BSF constable Tej Bahadur Yadav, who had sparked a controversy by posting video clips alleging that poor quality was being served to the personnel on duty, was dismissed from service after a week-long trial by a Summary Security Force Court (SSFC).
The court held Yadav, of 29 Bn, guilty of disobedience, indiscipline and making false allegations. It held three actions of Yadav — uploading the video, carrying a mobile phone on duty and going on hunger strike after an inquiry was instituted against him — as acts “pre judicial to good order and discipline of the force”.
The summary trial was conducted according to the BSF Act and Rules from April 13-19 at Samba, where Yadav had been attached with BSF’s 80 Bn. He was given all opportunity to defend himself at the SSFC, a BSF statement said.
Yadav had applied for voluntary retirement before he uploaded the videos about four months ago. His application was rejected on the ground that he was facing an inquiry in the case. His dismissal would mean that he would not get any VRS benefits and lose pension.
“I am not scared. I will continue to fight. I will never bow to pressure in my fight against corruption,” Yadav told mediapersons at Samba following the SSFC order. “I was not produced before SSFC to present my views. Even my mobile phone was seized,” he added, claiming that the quality of 70 per cent of the food served had improved after his video clips went viral.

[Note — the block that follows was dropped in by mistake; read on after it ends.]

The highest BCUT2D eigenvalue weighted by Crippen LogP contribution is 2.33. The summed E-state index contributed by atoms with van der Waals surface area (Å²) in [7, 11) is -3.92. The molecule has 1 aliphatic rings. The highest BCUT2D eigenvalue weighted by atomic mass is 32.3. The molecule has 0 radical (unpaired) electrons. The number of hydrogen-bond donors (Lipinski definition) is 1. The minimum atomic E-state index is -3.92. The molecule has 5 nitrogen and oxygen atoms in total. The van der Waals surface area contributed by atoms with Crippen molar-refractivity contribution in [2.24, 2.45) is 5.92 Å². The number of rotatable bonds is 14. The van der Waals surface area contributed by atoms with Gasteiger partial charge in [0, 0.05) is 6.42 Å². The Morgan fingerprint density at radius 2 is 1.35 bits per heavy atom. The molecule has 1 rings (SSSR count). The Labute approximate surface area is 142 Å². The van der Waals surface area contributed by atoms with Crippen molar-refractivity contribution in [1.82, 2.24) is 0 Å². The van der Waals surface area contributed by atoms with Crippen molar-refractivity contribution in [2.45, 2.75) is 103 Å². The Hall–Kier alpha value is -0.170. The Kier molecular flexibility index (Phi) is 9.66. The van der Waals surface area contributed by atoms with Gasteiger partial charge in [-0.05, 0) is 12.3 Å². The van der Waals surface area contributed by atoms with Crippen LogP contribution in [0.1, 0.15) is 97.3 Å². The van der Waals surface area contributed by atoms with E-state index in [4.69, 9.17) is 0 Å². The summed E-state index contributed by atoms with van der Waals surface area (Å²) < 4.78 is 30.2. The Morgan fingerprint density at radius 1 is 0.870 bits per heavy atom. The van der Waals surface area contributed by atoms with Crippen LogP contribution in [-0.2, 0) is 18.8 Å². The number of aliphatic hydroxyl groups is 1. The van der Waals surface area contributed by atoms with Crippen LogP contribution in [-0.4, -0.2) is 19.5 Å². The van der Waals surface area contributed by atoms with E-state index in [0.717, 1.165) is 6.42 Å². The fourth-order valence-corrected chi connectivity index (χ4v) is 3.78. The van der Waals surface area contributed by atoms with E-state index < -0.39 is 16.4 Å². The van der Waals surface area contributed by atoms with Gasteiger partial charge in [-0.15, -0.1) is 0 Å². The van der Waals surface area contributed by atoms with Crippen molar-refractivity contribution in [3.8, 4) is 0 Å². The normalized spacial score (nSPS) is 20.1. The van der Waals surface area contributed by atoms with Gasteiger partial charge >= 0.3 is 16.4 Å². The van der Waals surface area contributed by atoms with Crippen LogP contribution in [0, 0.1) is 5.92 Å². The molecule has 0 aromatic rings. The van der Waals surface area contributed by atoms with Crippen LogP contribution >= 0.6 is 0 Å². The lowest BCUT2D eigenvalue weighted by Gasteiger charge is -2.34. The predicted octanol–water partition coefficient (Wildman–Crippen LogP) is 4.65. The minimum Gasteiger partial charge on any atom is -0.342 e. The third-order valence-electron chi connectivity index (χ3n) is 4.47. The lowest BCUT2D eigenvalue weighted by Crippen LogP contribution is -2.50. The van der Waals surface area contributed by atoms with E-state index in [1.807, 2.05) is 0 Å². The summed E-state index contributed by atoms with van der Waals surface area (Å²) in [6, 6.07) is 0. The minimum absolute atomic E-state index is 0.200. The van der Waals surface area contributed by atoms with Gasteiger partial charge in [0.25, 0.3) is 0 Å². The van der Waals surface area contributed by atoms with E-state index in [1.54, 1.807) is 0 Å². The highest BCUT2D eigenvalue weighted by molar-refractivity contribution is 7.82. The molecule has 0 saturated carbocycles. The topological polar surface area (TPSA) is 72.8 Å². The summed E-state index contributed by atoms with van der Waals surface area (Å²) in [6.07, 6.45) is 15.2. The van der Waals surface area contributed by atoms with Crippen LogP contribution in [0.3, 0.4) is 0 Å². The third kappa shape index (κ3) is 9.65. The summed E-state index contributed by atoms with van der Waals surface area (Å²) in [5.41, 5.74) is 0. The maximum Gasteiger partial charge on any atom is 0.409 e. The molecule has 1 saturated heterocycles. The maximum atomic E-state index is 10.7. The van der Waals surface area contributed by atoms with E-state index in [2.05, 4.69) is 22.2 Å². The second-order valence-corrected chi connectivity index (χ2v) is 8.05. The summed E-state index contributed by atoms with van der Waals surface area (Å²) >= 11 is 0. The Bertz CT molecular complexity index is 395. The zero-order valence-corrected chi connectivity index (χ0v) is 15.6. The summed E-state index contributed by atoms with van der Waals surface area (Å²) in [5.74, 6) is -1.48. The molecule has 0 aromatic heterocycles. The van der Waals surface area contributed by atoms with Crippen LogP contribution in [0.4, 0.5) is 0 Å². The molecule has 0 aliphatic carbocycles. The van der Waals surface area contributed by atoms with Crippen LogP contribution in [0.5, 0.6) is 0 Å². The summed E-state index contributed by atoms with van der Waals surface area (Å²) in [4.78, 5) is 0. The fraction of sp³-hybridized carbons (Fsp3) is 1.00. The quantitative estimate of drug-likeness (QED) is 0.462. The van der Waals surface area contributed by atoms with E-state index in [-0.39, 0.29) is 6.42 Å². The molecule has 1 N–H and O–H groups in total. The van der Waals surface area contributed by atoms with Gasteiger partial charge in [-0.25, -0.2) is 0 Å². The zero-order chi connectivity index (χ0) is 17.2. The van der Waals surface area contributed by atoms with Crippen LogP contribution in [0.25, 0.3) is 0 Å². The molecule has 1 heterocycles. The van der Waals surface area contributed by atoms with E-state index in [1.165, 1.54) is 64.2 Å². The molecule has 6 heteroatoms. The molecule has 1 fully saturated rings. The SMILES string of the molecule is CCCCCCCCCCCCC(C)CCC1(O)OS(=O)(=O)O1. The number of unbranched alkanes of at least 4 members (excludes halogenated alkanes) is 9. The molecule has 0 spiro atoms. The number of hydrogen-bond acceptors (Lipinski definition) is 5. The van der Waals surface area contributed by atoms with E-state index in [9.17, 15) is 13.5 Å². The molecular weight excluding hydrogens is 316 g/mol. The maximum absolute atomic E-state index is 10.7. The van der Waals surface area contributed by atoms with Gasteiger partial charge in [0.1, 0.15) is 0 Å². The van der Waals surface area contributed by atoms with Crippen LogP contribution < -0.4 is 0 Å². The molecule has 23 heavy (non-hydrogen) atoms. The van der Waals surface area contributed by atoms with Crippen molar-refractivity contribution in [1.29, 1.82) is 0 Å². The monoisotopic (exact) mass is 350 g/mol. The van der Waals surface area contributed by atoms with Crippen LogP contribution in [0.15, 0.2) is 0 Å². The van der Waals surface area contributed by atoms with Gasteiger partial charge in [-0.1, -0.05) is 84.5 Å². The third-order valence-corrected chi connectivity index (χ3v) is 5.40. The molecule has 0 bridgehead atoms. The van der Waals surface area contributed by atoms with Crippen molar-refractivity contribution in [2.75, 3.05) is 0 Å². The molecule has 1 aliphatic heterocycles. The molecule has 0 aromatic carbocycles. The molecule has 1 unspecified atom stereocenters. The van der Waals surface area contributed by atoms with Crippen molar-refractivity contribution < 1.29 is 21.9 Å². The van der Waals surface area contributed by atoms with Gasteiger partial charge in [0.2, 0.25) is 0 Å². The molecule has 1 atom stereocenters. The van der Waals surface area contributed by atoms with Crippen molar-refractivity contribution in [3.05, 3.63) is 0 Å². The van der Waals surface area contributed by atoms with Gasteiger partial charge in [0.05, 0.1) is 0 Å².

The BSF constable posted with 29 Bn headquarters at Mandi Mandir in Poonch district, during his stay at an administration base in Khet near the Line of Control early this year, posted video clips alleging that poor quality food was being served to personnel. He also alleged corruption among senior officials at Khet. After the videos went viral, Union Home Minister Rajnath Singh ordered an inquiry.
Yadav was charged with committing “an act pre judicial to good order and discipline of the force in which he made false allegations on social media regarding quality of food and did not adhere to formal grievance redressal mechanism of the force’’. He was also charged with “neglect to obey general orders of the force in which he carried two mobile phones while on operational duty against the SOP (standard operating procedure) and also posted photographs in uniform on social media in contravention of instructions’’, the statement said.
A BSF spokesperson said Yadav was charged with indiscipline for refusing to eat after the inquiry was instituted against him. “The individual was found guilty of all charges and awarded dismissal from service,’’ the BSF statement said.
Yadav can now submit a petition or appeal against the punishment to higher authorities within three months, it added.
BSF sources said Yadav would have to appeal against the order to his sector Inspector General. If the appeal is rejected there, he can appeal to the Director General of the force. If no relief comes from here as well, he can approach a civil court. Senior BSF officials said Yadav had taken advantage of leniency by the force and his acts of indiscipline, if not punished, could lead to mutiny in the force. He added that the force had a grievance redressal mechanism which Yadav never approached.